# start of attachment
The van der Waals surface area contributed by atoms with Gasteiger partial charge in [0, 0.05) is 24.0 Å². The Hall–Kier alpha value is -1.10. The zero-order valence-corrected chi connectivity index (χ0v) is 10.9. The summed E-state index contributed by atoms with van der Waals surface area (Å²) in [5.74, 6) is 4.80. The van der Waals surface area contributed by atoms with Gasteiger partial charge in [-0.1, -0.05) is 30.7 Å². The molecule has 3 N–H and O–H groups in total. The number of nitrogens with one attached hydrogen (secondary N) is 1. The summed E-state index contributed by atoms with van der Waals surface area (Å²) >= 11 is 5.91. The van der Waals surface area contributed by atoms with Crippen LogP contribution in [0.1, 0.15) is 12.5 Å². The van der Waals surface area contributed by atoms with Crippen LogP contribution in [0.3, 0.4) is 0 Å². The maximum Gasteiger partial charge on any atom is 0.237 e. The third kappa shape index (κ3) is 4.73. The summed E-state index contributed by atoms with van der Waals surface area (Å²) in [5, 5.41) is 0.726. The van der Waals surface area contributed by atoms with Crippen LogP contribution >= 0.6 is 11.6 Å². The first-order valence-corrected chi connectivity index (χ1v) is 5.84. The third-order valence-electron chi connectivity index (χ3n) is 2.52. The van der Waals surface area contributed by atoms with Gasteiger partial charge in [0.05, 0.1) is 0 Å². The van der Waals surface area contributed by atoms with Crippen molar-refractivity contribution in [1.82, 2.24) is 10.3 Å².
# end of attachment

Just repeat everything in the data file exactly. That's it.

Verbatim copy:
The van der Waals surface area contributed by atoms with Gasteiger partial charge in [0, 0.05) is 24.0 Å². The Hall–Kier alpha value is -1.10. The zero-order valence-corrected chi connectivity index (χ0v) is 10.9. The summed E-state index contributed by atoms with van der Waals surface area (Å²) in [5.74, 6) is 4.80. The van der Waals surface area contributed by atoms with Gasteiger partial charge in [-0.1, -0.05) is 30.7 Å². The molecule has 3 N–H and O–H groups in total. The number of nitrogens with one attached hydrogen (secondary N) is 1. The summed E-state index contributed by atoms with van der Waals surface area (Å²) >= 11 is 5.91. The van der Waals surface area contributed by atoms with Crippen LogP contribution in [0.1, 0.15) is 12.5 Å². The van der Waals surface area contributed by atoms with Crippen LogP contribution in [0.3, 0.4) is 0 Å². The maximum Gasteiger partial charge on any atom is 0.237 e. The third kappa shape index (κ3) is 4.73. The summed E-state index contributed by atoms with van der Waals surface area (Å²) in [5, 5.41) is 0.726. The van der Waals surface area contributed by atoms with Crippen LogP contribution >= 0.6 is 11.6 Å². The first-order valence-corrected chi connectivity index (χ1v) is 5.84. The third-order valence-electron chi connectivity index (χ3n) is 2.52. The van der Waals surface area contributed by atoms with Gasteiger partial charge in [0.05, 0.1) is 0 Å². The van der Waals surface area contributed by atoms with Crippen molar-refractivity contribution in [1.82, 2.24) is 10.3 Å².